Agglutination is the most common type of antigen-antibody reaction.
Agglutination is the clumping or binding antigen and antibody.
Agglutination reaction is the reaction in which soluble antibody interacts with particulate (insoluble) antigen in the presence of specific electrolytes at a particular temperature and pH, resulting in clumping of particles.
These clumps are better visualized and can be interpreted by naked eyes.
As in agglutination reaction, the antigens are particulate i.e. visible, big and insoluble, So very less amount of antibody can make the agglutination possible.
Due to the above reason agglutination reaction is considered more sensitive than precipitation reaction.
There are various type of particles that involve in such reaction –
- Erythrocytes ,Bacterial cells ,latex particles .
- Agglutinin- The antibodies which are responsible for the formation of clumps with antigens.
- Agglutinogens – The antigens which are aggregates with antibodies
The agglutination reaction includes two steps:
- Formation of large aggregates or lattice formation
HISTORY OF AGGLUTINATION
Two bacteriologists, Herbert Edward Durham (-1945) and Max von Gruber (1853–1927), discovered specific agglutination in 1896.
The clumping became known as the Gruber-Durham reaction. Gruber introduced the term agglutinin (from the Latin) for any substance that caused the agglutination of cells.
French physician Fernand Widal (1862–1929) put Gruber and Durham’s discovery to practical use later in 1896, using the reaction as the basis for a test for typhoid fever.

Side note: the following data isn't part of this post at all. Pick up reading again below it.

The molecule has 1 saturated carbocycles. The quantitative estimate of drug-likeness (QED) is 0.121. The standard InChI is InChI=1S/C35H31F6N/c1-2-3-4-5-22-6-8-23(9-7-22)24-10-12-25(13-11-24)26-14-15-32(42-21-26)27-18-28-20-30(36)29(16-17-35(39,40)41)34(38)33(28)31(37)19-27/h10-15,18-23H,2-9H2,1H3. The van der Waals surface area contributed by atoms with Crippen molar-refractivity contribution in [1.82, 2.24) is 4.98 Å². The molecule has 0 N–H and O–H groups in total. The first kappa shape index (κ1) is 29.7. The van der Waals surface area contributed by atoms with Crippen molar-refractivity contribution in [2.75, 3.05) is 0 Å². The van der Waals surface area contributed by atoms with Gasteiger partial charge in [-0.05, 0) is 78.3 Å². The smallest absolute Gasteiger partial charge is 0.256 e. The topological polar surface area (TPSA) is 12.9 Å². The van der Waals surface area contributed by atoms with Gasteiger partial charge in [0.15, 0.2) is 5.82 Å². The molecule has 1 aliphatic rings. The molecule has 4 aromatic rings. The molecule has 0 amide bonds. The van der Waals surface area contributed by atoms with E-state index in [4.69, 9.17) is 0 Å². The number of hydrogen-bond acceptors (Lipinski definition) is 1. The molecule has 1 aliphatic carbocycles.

Widal found that blood serum from a typhoid carrier caused a culture of typhoid bacteria to clump, whereas serum from typhoid- the free person did not. This Widal test was the first example of serum diagnosis.
Austrian physician Karl Landsteiner found another important practical application of the agglutination reaction in 1900.
Landsteiner’s agglutination tests and his discovery of ABO blood groups were the starts of the science of blood transfusion and serology which has made transfusion possible and safer.
Also Read: What is Serology & Serology tests?
MECHANISM OF AGGLUTINATION REACTION
Agglutination reaction takes place in two-phase i.e. sensitization and lattice formation.
I.) Sensitization or primary phase
- Binding of antigen-antibody takes place.
- The coating of cells with antibodies occurs in this phase.
- It is an initial reaction that is rapid and reversible.
II.) Secondary phase
- Also known as the lattice formation phase.
- Large aggregates are formed in this phase.
- Antibody and antigen form a stable network that results in visible clumping of particles.
TYPES OF AGGLUTINATION
- Direct agglutination
- Indirect agglutination
DIRECT AGGLUTINATION or ACTIVE AGGLUTINATION
It includes :
- Slide agglutination
- Tube agglutination
- Antiglobulin test
- Heterophile agglutination
INDIRECT AGGLUTINATION OR PASSIVE AGGLUTINATION
It includes :
- Latex agglutination test
- Haemagglutination test
APPLICATIONS OF AGGLUTINATIOIN REACTION
- Agglutination Reaction is used for blood grouping and cross-matching during a blood transfusion.
- Agglutination Reaction is used as a routine procedure to identify bacterial culture.
- It is used serological test.
- It also used to measures the level of certain therapeutic drugs, hormones, and plasma protein.
ADVANTAGES OF AGGLUTINATION REACTION
- Agglutination is a rapid test.
- It is easy to perform.
- Usually, requiring a few minutes.
- The degree of sensitivity is high.
DISADVANTAGES OF AGGLUTINATION REACTION
- It is a semi-quantitative test.
- It may false-negative reaction due to the prozone phenomenon.
- Prozone phenomenon- In this phenomenon agglutination is absent due to the presence of an excess of antibody, which results in the formation of the poor lattice.
FACTOR INFLUENCING THE REACTION
- Elevation or decrease in temperature
- Class of antibody